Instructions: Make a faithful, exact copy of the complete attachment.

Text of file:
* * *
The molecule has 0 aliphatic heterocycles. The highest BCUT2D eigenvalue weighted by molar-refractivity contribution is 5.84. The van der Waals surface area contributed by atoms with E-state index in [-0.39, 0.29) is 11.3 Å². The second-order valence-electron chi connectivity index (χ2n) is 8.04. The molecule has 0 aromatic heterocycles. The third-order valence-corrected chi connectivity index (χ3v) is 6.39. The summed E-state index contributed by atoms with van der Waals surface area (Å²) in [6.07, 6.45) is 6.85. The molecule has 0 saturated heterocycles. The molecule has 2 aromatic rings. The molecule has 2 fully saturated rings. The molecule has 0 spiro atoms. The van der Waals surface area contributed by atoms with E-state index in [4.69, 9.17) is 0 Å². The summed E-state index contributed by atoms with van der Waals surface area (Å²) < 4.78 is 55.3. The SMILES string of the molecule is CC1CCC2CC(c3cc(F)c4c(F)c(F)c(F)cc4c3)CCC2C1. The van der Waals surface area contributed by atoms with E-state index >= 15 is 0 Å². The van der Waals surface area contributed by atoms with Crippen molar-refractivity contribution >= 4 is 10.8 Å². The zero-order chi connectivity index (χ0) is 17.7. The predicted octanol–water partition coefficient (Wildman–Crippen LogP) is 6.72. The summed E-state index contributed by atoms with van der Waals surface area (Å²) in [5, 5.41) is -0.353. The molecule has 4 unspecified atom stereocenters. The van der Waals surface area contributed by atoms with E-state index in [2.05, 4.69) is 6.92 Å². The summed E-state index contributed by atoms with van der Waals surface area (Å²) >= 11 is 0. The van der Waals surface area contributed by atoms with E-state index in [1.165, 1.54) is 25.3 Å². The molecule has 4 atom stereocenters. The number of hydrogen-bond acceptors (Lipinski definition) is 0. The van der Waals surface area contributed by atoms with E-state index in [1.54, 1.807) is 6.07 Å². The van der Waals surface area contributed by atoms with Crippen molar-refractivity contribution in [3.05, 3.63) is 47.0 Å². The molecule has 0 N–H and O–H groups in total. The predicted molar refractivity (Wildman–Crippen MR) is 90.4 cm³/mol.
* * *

The molecule has 0 aliphatic heterocycles. The highest BCUT2D eigenvalue weighted by molar-refractivity contribution is 5.84. The van der Waals surface area contributed by atoms with E-state index in [-0.39, 0.29) is 11.3 Å². The second-order valence-electron chi connectivity index (χ2n) is 8.04. The molecule has 0 aromatic heterocycles. The third-order valence-corrected chi connectivity index (χ3v) is 6.39. The summed E-state index contributed by atoms with van der Waals surface area (Å²) in [6.07, 6.45) is 6.85. The molecule has 0 saturated heterocycles. The molecule has 2 aromatic rings. The molecule has 2 fully saturated rings. The molecule has 0 spiro atoms. The van der Waals surface area contributed by atoms with E-state index in [4.69, 9.17) is 0 Å². The summed E-state index contributed by atoms with van der Waals surface area (Å²) < 4.78 is 55.3. The SMILES string of the molecule is CC1CCC2CC(c3cc(F)c4c(F)c(F)c(F)cc4c3)CCC2C1. The van der Waals surface area contributed by atoms with E-state index >= 15 is 0 Å². The van der Waals surface area contributed by atoms with Crippen molar-refractivity contribution >= 4 is 10.8 Å². The zero-order chi connectivity index (χ0) is 17.7. The predicted octanol–water partition coefficient (Wildman–Crippen LogP) is 6.72. The summed E-state index contributed by atoms with van der Waals surface area (Å²) in [5, 5.41) is -0.353. The molecule has 4 unspecified atom stereocenters. The van der Waals surface area contributed by atoms with E-state index in [2.05, 4.69) is 6.92 Å². The summed E-state index contributed by atoms with van der Waals surface area (Å²) >= 11 is 0. The van der Waals surface area contributed by atoms with E-state index in [1.165, 1.54) is 25.3 Å². The molecule has 4 atom stereocenters. The number of hydrogen-bond acceptors (Lipinski definition) is 0. The van der Waals surface area contributed by atoms with E-state index in [1.54, 1.807) is 6.07 Å². The van der Waals surface area contributed by atoms with Crippen molar-refractivity contribution in [3.05, 3.63) is 47.0 Å². The molecule has 0 N–H and O–H groups in total. The predicted molar refractivity (Wildman–Crippen MR) is 90.4 cm³/mol.